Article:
HCA paid its top executives $41 million in compensation in 2016
Myrtle Beach City Manager John Pedersen presented options at a recent city council meeting which would help secure the area around Ocean Boulevard after a string of eight shootings in April. Pedersen informed council these needed police officers and systems would create a tax increase of 1.4 mills in the coming budget, however.
Mayor Rhodes and City Council are concerned those tax increases could prove politically difficult in an election year. The city of Myrtle Beach is currently at the top end of its borrowing capacity with a $200 million total debt. Wage increases for all existing front line police officers have been frozen through January of next year.
“We’re trying our best to make sure we can beef up our force. We need more officers on a full time basis. I personally think that a city of our size and what we’re doing. We need another 50 officers on the force on a full time basis,” said Myrtle Beach Mayor John Rhodes.
The city plans to hire five new officers each year for the next three years, totaling to 15 new officers by the year 2020. The new hires will cost the city approximately $500,000 – $600,000 each year.
“I am concerned about raising taxes on the entire city to take care of issues in one particular area,” said Councilwoman Mary Jeffcoat. “Even though it’s [Ocean Boulevard] an important area.”
The proposal to hire additional police and policing service infrastructure would cost a total of $1.07 million, and would include five new police officer positions in the first year, three new vehicles, two new code enforcement officers, $150,000 to contract with other law enforcement jurisdictions to use their officers and a mobile command center.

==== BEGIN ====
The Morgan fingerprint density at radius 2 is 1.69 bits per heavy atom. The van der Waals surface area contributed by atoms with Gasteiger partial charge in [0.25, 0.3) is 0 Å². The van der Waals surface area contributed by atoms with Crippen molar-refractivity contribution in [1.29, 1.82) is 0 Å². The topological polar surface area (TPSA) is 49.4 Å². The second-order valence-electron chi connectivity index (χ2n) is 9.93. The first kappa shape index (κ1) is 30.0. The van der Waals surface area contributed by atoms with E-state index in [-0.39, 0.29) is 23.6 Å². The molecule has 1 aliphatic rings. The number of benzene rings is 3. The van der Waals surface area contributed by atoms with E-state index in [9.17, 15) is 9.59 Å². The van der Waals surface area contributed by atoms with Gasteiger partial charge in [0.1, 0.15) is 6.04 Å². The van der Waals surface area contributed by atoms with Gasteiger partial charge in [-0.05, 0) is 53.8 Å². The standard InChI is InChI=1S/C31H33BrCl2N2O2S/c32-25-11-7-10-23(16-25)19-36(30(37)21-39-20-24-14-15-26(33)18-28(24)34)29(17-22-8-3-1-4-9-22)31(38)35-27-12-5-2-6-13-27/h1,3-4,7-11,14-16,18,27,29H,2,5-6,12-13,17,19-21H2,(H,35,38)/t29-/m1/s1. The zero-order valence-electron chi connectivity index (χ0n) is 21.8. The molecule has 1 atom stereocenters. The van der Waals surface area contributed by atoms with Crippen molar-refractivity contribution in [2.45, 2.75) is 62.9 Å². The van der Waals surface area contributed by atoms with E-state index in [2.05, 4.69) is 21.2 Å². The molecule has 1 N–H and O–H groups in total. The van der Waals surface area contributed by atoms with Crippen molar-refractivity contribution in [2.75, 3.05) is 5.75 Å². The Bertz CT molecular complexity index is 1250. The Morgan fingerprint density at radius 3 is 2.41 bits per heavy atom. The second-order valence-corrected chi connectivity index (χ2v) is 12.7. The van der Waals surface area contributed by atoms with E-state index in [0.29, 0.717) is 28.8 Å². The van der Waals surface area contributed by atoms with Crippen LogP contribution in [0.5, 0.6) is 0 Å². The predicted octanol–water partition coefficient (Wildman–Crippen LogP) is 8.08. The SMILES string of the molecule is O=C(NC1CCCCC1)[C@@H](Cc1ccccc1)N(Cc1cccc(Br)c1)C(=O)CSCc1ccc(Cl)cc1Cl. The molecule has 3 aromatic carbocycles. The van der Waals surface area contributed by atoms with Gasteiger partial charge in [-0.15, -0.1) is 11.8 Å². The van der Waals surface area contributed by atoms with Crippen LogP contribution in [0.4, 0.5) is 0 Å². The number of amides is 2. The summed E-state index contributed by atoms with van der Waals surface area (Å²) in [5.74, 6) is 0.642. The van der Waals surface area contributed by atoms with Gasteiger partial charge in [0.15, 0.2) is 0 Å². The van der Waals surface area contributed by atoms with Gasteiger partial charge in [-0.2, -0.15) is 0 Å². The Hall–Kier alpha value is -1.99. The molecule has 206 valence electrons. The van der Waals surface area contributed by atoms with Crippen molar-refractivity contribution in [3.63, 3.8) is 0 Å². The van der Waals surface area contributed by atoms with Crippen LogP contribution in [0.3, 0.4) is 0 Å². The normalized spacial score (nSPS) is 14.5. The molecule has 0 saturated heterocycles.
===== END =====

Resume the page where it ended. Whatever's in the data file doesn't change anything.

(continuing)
Approximately $471,000 of that would have to be covered with an annual property tax increase. Some additional funding could be used from federal drug forfeiture money, capital projects funding and money from the city’s general fund to cover over fifty percent of the total.
“I would love to not have to do the [tax] increase, but if we have to, we need to make sure we have the police presence to have that visibility that we needed down there,” Councilman Randal Wallace said.
Myrtle Beach City Council voted on a first reading at its last city council meeting to give a tax credit of $970,000.00 to Hospital Care of America (HCA). The credit stems from a law that was set up in a separate ordinance “2017-02” to help recruit technology firms.
HCA operates on 82nd Avenue in downtown Myrtle Beach. The hospital is not exactly a new firm to this town and they have plenty of money on hand without the city forgoing $970,000.00. In fact last year HCA paid its top executives $41 million in executive compensation.
According to www1.salary.com/SC/Myrtle-Beach/police-officer-salary.html, the median annual Police Patrol Officer salary in Myrtle Beach, SC is $45,609, as of April 27, 2017, with a range usually between $37,985-$53,820.
The measure to credit HCA the $970,000 passed on its first reading with Mayor Rhodes recusing himself as he sits on one of the hospital boards. A second reading is expected at a soon city council meeting. If that reading passes, HCA will be given the $970,000 city credit.